The Netherlands has accelerated permit procedures for new energy infrastructure and is driving technology cost reduction with reformed renewable support. The country can benefit from further interconnections with neighbouring countries, as renewables become an integral part of wholesale and balancing electricity markets in the EU.

This review analyses the energy policy challenges currently facing the Netherlands and provides recommendations for each sector. It gives advice on implementing the Energy Agreement and how to leverage international opportunities from clean energy technologies.
More info about this title Energy Policies of IEA Countries - Austria -- 2014 Review, 148 pages, ISBN 978-92-64-20960-2, paper €75, PDF €60 (2014)
IEA country reviews are only available in PDF format. We no longer offer printed copies.

Austria's energy policy rests on three pillars – security of supply, energy efficiency and renewable energy sources. The country’s decarbonisation drive has strengthened as the economy and renewable energy use have continued to grow, while fossil fuel use has decreased. Notably, Austria has more than tripled the public funding for energy research, development and demonstration since 2007.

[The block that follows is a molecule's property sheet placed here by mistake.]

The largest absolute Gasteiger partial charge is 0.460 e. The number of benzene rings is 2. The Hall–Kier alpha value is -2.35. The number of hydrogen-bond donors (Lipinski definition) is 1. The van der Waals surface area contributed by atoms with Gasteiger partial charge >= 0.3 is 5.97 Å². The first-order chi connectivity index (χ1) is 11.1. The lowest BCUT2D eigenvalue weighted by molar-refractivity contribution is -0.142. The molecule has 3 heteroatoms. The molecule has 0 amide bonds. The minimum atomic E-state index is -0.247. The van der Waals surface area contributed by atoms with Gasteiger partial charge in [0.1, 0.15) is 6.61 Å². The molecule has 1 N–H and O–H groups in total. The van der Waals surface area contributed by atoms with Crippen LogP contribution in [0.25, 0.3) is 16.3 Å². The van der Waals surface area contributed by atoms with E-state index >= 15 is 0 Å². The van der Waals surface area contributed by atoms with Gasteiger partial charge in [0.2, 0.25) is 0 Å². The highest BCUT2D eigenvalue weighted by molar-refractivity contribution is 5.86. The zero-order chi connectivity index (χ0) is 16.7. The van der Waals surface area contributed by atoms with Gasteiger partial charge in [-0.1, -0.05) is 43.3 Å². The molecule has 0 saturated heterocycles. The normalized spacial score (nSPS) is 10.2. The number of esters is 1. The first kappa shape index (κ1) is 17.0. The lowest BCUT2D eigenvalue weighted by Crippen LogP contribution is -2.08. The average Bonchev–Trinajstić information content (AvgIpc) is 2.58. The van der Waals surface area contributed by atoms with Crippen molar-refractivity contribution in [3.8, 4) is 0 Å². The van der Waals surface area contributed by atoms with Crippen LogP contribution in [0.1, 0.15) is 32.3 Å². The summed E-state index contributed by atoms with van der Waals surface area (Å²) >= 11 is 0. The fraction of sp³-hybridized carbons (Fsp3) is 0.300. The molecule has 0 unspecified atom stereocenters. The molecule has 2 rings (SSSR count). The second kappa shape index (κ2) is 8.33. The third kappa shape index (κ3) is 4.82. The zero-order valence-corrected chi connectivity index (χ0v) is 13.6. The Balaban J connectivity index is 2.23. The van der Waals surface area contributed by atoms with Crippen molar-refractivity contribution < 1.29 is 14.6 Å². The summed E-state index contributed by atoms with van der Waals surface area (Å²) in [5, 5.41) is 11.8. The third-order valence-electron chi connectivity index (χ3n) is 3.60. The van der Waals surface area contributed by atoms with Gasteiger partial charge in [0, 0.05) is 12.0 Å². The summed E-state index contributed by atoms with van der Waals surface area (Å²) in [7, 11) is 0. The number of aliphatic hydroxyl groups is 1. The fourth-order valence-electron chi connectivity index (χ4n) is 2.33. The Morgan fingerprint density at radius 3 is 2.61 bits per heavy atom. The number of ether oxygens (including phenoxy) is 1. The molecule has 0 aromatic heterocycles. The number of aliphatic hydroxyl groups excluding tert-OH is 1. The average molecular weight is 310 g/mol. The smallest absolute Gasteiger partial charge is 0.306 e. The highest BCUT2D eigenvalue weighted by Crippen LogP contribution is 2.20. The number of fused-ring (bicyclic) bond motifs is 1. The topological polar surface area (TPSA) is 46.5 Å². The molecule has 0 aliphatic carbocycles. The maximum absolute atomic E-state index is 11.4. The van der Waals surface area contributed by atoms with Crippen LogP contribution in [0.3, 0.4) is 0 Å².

Greenhouse gas emissions from energy use, which peaked in 2005, still need to be reduced further, and the transport sector offers prime opportunities for this. In the context of EU negotiations on an energy and climate policy framework to 2030, Austria should develop a strategy that also integrates security of supply and internal market dimensions.

Closer cross-border integration of both electricity and natural gas markets and systems is required to build a single European market. This calls for increased co-ordination and co-operation with neighbouring countries. Austria should also encourage investment in networks, optimise demand response and integrate variable renewable energy supply in a cost-effective and market-based manner.